Create your own simulation dashboard

Sometimes users do not have a background in Dymola, however they require information obtained through simulation. One way they can get this information without having to learn Dymola is if someone creates a simple simulation dashboard in which they can only modify the parameter of interest and view the results they may be interested in. This post has a look at how this can be done using the Python interface.

Why use Python?

Dymola provides an interface to the Python as described in Section 12.3 Python Interface for Dymola of the Dymola Full User Manual. This interface makes it easy to call Dymola functions from a Python programme. Also Python is a relatively easy programming language to learn and code in and contains many useful open source libraries. For example the PyQt6 library provides a Python Qt interface which I make use of to create a simple simulation dashboard.

The PyQt6 package

The PyQt6 package gives Python users the ability to make Qt graphical user interfaces. Qt comes with a number of graphical objects called widgets such as check boxes, combo boxes, dials, labels, sliders, input text boxes and much more. There is also a Qt Designer app for building the entire simulation dashboard in a graphical drag and drop environment. In this example I do create the simulation dashboard using only PyQt6 code.

The Dymola model: Trailer model

The example of a vehicle pulling a trailer is going to be the model being simulated, this model is in Figure 1.

Figure 1. Loaded trailer example

Figure 1. Loaded trailer example

The mass and location of the load in the trailer can be altered by changing the parameters m and the r respectively. Many other parameters can also be altered; however, in this example we will also be interested in changing the roughness of the road which is done by redeclaring the roadRoughness model used in the road component. The vehicle is controlled to perform one slalom manoeuvre and then continue driving straight. This example was taken from the YouTube video: The truth about weight distribution and trailers …proven!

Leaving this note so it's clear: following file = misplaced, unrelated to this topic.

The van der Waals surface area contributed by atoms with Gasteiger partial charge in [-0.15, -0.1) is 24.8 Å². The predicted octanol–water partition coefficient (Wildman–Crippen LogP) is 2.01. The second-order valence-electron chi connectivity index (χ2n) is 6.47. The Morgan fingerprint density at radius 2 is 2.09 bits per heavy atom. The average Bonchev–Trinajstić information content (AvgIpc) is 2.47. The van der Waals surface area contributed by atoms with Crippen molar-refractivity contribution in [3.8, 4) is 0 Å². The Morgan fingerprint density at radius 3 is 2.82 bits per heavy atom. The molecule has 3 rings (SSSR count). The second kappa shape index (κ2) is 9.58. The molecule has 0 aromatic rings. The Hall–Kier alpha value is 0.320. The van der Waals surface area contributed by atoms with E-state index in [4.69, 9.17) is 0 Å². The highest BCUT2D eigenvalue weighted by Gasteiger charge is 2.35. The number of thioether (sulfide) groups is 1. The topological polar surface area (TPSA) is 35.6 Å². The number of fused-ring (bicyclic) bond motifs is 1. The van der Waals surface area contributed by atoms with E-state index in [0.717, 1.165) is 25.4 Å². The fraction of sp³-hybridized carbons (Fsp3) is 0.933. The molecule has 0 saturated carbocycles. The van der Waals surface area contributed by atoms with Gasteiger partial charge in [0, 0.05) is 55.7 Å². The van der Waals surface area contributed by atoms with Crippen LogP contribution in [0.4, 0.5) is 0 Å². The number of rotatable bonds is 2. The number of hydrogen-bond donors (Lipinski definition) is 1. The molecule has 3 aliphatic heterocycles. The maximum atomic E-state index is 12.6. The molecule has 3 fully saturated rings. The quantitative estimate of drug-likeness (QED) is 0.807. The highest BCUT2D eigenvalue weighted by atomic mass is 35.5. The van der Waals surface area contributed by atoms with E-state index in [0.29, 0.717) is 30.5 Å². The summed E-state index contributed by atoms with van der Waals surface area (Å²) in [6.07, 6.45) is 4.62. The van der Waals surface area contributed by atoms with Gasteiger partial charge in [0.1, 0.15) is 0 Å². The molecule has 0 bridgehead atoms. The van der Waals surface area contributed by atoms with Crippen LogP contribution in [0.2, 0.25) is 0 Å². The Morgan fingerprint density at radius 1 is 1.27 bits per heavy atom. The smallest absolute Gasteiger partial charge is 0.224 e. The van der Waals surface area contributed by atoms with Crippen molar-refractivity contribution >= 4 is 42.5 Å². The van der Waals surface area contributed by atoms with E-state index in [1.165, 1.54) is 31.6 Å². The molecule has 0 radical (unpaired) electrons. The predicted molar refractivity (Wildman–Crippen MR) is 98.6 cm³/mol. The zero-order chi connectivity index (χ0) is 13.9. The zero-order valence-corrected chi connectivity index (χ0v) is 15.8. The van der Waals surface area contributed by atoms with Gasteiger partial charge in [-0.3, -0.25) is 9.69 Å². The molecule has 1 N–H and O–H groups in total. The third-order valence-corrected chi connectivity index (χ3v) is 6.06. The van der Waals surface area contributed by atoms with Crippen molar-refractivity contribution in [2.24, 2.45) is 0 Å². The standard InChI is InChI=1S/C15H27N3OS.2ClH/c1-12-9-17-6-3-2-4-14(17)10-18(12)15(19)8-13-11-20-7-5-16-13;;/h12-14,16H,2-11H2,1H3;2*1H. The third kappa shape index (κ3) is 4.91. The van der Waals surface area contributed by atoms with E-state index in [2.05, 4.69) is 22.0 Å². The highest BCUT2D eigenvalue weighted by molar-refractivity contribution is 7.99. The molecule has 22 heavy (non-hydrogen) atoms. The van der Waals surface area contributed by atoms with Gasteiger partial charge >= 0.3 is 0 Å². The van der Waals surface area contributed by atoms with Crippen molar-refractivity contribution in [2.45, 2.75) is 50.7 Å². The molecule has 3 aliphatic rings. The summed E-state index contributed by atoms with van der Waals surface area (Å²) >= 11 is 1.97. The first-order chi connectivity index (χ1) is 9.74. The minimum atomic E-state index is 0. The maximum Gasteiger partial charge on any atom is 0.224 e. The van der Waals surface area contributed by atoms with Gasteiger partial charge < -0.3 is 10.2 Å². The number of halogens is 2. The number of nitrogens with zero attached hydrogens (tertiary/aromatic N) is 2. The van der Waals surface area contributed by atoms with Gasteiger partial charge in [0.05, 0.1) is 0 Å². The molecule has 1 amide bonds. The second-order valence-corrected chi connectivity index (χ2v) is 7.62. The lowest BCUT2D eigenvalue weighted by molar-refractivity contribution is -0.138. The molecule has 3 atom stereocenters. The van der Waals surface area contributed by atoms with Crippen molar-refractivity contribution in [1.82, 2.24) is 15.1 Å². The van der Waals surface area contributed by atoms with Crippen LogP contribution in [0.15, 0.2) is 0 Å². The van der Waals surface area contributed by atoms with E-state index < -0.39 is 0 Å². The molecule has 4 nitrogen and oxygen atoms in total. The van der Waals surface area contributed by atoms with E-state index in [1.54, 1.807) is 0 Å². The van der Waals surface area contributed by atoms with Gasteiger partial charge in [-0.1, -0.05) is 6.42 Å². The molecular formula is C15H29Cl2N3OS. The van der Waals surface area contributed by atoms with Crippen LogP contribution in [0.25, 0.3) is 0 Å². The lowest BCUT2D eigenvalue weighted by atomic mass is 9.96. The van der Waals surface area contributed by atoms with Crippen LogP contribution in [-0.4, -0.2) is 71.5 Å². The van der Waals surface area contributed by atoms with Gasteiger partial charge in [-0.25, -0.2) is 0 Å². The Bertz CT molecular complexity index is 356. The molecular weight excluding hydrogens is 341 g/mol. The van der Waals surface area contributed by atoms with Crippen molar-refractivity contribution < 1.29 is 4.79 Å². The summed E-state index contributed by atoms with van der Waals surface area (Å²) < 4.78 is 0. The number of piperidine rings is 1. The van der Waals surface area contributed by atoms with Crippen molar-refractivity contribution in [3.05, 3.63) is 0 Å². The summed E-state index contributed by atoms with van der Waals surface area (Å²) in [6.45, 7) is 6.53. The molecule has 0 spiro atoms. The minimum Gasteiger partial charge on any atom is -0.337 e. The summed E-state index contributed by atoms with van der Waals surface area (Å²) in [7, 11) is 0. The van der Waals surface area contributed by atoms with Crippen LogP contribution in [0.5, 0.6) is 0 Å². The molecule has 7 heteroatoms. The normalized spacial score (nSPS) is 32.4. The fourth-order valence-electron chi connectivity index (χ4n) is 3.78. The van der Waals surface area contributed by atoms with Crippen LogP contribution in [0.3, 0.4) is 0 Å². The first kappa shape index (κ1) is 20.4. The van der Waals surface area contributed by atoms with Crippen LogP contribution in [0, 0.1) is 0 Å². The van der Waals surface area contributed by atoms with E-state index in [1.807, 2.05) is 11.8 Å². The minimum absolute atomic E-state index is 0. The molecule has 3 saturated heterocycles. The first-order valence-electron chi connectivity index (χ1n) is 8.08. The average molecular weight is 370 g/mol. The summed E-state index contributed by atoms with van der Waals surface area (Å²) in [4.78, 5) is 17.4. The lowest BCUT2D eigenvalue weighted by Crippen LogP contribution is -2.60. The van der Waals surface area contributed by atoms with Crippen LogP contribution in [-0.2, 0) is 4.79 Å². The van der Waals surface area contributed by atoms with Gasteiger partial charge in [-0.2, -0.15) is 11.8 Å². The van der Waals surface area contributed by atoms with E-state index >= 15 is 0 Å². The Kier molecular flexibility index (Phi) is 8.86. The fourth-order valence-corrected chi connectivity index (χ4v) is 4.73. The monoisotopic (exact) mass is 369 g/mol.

Creating the PyQt6 interface

The Python GUIS tutorial website was used to create my simple dashboard. In my case I chose to just include the mass, the location of the mass relative to the centre of the trailer axle and the road roughness in the interface. To do this the code in Figure 2 was used:

Figure 2. Python code to generate the graphical dashboard. Note that the run_done function is collapsed

Figure 2. Python code to generate the graphical dashboard. Note that the run_done function is collapsed.

For more details on how this code works please refer to the Python GUIS tutorial website. This code focuses on how to create the graphical dashboard and does not show all the checking and error handling that is required. The code does also not include the Python Dymola interface which you can find out more about in our Claytex Python interface course.

The dashboard created is in Figure 3.

Figure 3. Simple dashboard

Figure 3. Simple dashboard

The dashboard consists of two text edit boxes for setting the load mass and centre of mass and a combo box for setting the road roughness.

The simple dashboard

When this code is run the user sets the mass, centre of mass of the load and the road roughness and then presses the Done button as in Figure 4.

Figure 4. The simple dashboard with results

When the Done button is pressed the run_done function from Figure 2, is run which interfaces with Dymola to simulate the trailer example with the desired settings and plots the wheel slip angle, alpha, for the left trailer wheel and the rotational angles of the hitch as well as the vehicle towing the trailer animation.

Once this simulation is performed it can be run again with different parameters by adjusting the parameters in the dashboard and pressing Done.


This post describes how PyQt6 can be used to create a simple dashboard. For more information about the Dymola/Python interface, please refer to Claytex training course.

Written by: Garron Fish – Chief Engineer

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